Memory consolidation and glycoprotein metabolism: A failure to find a relationship

Oksana Holian*, Eric G. Brunngraber, Aryeh Routtenberg

*Corresponding author for this work

Research output: Contribution to journalArticlepeer-review

9 Scopus citations


In an effort to study the role of glycoproteins in memory consolidation and stress, albino rats were trained for 3-5 minutes on a simple one trial passive avoidance of foot shock task. A three minute retention test was run 24 hours after original learning. [1-14C] Glucosamine (15 microcuries/rat) was injected intraperitoneally 15 minutes before original learning (Experiments 1 and 2), before retention (Experiment 3), or before 10 minutes of inescapable foot shock (Experiment 4). Control animals were handled in the same fashion as experimental subjects, except that the former never received foot shock. Sacrifice occured one hour (Experiments 1,3 and 4) or twenty four hours (Experiment 2) after injection. There were no significant differences between controls and experimental subjects in the incorporation of isotope into the heteropolysaccharide chains isolated from brain glycoproteins. The amount of N-acetylneuraminic acid (NANA), hexose, hexosamine, and fucose in the heteropolysaccharide chains were also unchanged. The view that glycoproteins are involved in memory received no support from the present findings.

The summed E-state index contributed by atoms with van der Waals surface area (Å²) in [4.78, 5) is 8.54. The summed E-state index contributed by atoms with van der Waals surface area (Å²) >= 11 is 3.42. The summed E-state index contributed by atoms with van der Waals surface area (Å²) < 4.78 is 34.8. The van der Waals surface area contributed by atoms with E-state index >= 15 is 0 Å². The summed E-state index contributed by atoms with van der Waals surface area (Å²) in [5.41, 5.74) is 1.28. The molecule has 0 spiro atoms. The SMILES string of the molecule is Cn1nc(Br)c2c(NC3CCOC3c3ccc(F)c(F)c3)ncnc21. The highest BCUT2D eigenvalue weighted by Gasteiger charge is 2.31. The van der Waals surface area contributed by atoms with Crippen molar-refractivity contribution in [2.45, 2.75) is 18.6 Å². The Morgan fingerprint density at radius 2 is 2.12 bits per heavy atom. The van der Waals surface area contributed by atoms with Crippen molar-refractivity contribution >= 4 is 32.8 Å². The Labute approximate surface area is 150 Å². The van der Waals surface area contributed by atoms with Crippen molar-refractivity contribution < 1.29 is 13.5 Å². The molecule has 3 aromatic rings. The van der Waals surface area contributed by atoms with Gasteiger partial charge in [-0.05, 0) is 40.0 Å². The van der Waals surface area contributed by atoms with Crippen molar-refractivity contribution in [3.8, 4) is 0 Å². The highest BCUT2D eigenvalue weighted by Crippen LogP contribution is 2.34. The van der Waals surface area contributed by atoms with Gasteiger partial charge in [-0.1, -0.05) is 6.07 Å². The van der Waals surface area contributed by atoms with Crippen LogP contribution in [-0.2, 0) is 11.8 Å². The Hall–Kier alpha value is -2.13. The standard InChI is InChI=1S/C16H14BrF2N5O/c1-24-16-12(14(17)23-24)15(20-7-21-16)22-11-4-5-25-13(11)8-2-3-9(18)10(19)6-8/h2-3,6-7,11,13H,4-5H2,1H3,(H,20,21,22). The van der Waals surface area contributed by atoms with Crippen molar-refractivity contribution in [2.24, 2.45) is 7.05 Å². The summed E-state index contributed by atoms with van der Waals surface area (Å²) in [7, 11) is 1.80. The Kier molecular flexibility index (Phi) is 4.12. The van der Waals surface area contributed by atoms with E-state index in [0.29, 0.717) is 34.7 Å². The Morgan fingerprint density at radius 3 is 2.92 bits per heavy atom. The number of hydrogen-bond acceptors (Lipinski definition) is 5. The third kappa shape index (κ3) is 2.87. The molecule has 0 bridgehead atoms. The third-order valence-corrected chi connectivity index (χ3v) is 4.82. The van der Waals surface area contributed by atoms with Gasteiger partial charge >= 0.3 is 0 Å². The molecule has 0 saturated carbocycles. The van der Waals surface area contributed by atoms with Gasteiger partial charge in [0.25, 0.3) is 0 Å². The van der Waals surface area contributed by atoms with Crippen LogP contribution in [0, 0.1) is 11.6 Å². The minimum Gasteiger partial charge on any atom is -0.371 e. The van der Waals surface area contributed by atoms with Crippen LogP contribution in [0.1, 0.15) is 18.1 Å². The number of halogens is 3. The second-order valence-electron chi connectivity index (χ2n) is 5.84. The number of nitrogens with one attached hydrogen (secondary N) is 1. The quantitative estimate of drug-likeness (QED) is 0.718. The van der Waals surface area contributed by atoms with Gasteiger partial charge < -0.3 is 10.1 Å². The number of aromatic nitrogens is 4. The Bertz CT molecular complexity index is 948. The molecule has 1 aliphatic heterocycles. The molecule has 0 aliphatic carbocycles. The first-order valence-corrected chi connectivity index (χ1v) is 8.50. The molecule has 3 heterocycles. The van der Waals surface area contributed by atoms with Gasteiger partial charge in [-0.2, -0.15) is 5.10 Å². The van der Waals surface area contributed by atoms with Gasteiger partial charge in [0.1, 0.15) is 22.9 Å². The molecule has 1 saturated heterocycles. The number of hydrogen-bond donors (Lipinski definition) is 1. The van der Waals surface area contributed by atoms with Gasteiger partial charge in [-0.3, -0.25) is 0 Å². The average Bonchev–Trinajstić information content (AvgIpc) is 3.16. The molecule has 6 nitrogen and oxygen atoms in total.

Original languageEnglish (US)
Pages (from-to)1029-1035
Number of pages7
JournalLife Sciences
Issue number18 PART 1
StatePublished - Sep 15 1971

ASJC Scopus subject areas

  • General Pharmacology, Toxicology and Pharmaceutics
  • General Biochemistry, Genetics and Molecular Biology


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